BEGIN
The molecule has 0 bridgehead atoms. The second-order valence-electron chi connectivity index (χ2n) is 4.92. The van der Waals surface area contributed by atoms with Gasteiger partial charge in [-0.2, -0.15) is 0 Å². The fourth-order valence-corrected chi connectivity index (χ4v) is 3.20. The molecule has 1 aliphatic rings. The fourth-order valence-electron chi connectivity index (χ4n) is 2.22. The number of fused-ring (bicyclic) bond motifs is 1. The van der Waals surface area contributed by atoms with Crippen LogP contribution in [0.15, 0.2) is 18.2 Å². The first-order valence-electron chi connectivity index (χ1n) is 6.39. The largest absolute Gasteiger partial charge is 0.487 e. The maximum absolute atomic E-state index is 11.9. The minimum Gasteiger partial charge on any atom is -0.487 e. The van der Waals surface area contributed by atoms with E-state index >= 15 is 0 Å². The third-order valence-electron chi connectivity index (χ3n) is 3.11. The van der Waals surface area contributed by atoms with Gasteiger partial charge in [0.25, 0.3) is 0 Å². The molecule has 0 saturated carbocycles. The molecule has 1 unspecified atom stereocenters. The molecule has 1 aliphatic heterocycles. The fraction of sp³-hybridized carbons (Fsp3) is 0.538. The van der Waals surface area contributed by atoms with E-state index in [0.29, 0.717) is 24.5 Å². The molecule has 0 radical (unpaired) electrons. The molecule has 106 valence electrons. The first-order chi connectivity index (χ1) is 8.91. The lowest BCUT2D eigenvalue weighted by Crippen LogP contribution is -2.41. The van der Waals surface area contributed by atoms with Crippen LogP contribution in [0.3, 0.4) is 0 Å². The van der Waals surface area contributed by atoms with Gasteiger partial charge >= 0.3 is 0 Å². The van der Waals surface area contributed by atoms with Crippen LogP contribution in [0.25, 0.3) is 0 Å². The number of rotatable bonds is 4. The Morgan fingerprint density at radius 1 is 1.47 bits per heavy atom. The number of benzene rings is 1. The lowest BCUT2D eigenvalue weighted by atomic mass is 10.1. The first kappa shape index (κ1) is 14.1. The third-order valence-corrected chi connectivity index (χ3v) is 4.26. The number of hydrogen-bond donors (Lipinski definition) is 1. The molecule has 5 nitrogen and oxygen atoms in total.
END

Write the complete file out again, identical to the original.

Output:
The molecule has 0 bridgehead atoms. The second-order valence-electron chi connectivity index (χ2n) is 4.92. The van der Waals surface area contributed by atoms with Gasteiger partial charge in [-0.2, -0.15) is 0 Å². The fourth-order valence-corrected chi connectivity index (χ4v) is 3.20. The molecule has 1 aliphatic rings. The fourth-order valence-electron chi connectivity index (χ4n) is 2.22. The number of fused-ring (bicyclic) bond motifs is 1. The van der Waals surface area contributed by atoms with Crippen LogP contribution in [0.15, 0.2) is 18.2 Å². The first-order valence-electron chi connectivity index (χ1n) is 6.39. The largest absolute Gasteiger partial charge is 0.487 e. The maximum absolute atomic E-state index is 11.9. The minimum Gasteiger partial charge on any atom is -0.487 e. The van der Waals surface area contributed by atoms with E-state index >= 15 is 0 Å². The third-order valence-electron chi connectivity index (χ3n) is 3.11. The van der Waals surface area contributed by atoms with Gasteiger partial charge in [0.25, 0.3) is 0 Å². The molecule has 0 saturated carbocycles. The molecule has 1 unspecified atom stereocenters. The molecule has 1 aliphatic heterocycles. The fraction of sp³-hybridized carbons (Fsp3) is 0.538. The van der Waals surface area contributed by atoms with E-state index in [0.29, 0.717) is 24.5 Å². The molecule has 0 radical (unpaired) electrons. The molecule has 106 valence electrons. The first-order chi connectivity index (χ1) is 8.91. The lowest BCUT2D eigenvalue weighted by Crippen LogP contribution is -2.41. The van der Waals surface area contributed by atoms with Crippen LogP contribution in [0.3, 0.4) is 0 Å². The van der Waals surface area contributed by atoms with Gasteiger partial charge >= 0.3 is 0 Å². The van der Waals surface area contributed by atoms with Crippen LogP contribution in [0.25, 0.3) is 0 Å². The number of rotatable bonds is 4. The Morgan fingerprint density at radius 1 is 1.47 bits per heavy atom. The number of benzene rings is 1. The lowest BCUT2D eigenvalue weighted by atomic mass is 10.1. The first kappa shape index (κ1) is 14.1. The third-order valence-corrected chi connectivity index (χ3v) is 4.26. The number of hydrogen-bond donors (Lipinski definition) is 1. The molecule has 5 nitrogen and oxygen atoms in total.